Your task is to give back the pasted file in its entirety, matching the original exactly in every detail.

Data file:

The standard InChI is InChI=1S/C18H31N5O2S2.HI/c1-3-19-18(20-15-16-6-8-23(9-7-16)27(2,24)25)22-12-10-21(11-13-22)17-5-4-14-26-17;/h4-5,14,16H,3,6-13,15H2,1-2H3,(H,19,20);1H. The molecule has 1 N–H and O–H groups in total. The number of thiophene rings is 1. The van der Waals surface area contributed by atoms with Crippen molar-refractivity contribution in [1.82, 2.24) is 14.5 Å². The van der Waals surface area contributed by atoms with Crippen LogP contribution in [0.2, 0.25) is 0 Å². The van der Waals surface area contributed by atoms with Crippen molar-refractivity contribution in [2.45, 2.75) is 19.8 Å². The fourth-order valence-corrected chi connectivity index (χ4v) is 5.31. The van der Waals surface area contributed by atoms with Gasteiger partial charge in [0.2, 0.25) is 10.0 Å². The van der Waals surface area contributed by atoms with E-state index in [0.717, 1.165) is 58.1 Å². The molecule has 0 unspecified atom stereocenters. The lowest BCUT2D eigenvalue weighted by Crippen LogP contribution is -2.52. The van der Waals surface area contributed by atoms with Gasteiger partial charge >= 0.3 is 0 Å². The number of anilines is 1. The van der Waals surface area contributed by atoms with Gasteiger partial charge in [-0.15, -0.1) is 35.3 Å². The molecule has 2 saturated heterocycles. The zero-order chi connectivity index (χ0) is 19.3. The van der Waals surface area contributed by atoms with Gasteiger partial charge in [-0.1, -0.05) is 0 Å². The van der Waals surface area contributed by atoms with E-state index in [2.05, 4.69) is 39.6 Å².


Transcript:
The standard InChI is InChI=1S/C18H31N5O2S2.HI/c1-3-19-18(20-15-16-6-8-23(9-7-16)27(2,24)25)22-12-10-21(11-13-22)17-5-4-14-26-17;/h4-5,14,16H,3,6-13,15H2,1-2H3,(H,19,20);1H. The molecule has 1 N–H and O–H groups in total. The number of thiophene rings is 1. The van der Waals surface area contributed by atoms with Crippen molar-refractivity contribution in [1.82, 2.24) is 14.5 Å². The van der Waals surface area contributed by atoms with Crippen LogP contribution in [0.2, 0.25) is 0 Å². The van der Waals surface area contributed by atoms with Crippen molar-refractivity contribution in [2.45, 2.75) is 19.8 Å². The fourth-order valence-corrected chi connectivity index (χ4v) is 5.31. The van der Waals surface area contributed by atoms with Gasteiger partial charge in [0.2, 0.25) is 10.0 Å². The van der Waals surface area contributed by atoms with E-state index in [0.717, 1.165) is 58.1 Å². The molecule has 0 unspecified atom stereocenters. The lowest BCUT2D eigenvalue weighted by Crippen LogP contribution is -2.52. The van der Waals surface area contributed by atoms with Gasteiger partial charge >= 0.3 is 0 Å². The number of anilines is 1. The van der Waals surface area contributed by atoms with Gasteiger partial charge in [-0.15, -0.1) is 35.3 Å². The molecule has 2 saturated heterocycles. The zero-order chi connectivity index (χ0) is 19.3. The van der Waals surface area contributed by atoms with Gasteiger partial charge in [-0.1, -0.05) is 0 Å². The van der Waals surface area contributed by atoms with E-state index in [2.05, 4.69) is 39.6 Å².